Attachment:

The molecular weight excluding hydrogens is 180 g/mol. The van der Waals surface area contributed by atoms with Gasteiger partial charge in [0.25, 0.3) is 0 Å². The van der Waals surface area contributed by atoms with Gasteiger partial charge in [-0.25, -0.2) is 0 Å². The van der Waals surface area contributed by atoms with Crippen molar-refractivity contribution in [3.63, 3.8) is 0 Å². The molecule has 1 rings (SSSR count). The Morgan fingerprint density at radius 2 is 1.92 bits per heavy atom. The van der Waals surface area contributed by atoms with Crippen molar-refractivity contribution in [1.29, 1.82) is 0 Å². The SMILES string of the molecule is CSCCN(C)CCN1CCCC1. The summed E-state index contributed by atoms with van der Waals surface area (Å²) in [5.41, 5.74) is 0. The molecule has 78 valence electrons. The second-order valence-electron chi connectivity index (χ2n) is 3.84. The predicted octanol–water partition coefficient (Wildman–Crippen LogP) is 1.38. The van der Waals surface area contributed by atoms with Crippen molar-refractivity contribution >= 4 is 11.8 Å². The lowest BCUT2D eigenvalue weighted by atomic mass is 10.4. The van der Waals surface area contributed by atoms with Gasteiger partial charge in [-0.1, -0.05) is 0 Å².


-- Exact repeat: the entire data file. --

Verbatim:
The molecular weight excluding hydrogens is 180 g/mol. The van der Waals surface area contributed by atoms with Gasteiger partial charge in [0.25, 0.3) is 0 Å². The van der Waals surface area contributed by atoms with Gasteiger partial charge in [-0.25, -0.2) is 0 Å². The van der Waals surface area contributed by atoms with Crippen molar-refractivity contribution in [3.63, 3.8) is 0 Å². The molecule has 1 rings (SSSR count). The Morgan fingerprint density at radius 2 is 1.92 bits per heavy atom. The van der Waals surface area contributed by atoms with Crippen molar-refractivity contribution in [1.29, 1.82) is 0 Å². The SMILES string of the molecule is CSCCN(C)CCN1CCCC1. The summed E-state index contributed by atoms with van der Waals surface area (Å²) in [5.41, 5.74) is 0. The molecule has 78 valence electrons. The second-order valence-electron chi connectivity index (χ2n) is 3.84. The predicted octanol–water partition coefficient (Wildman–Crippen LogP) is 1.38. The van der Waals surface area contributed by atoms with Crippen molar-refractivity contribution >= 4 is 11.8 Å². The lowest BCUT2D eigenvalue weighted by atomic mass is 10.4. The van der Waals surface area contributed by atoms with Gasteiger partial charge in [-0.1, -0.05) is 0 Å².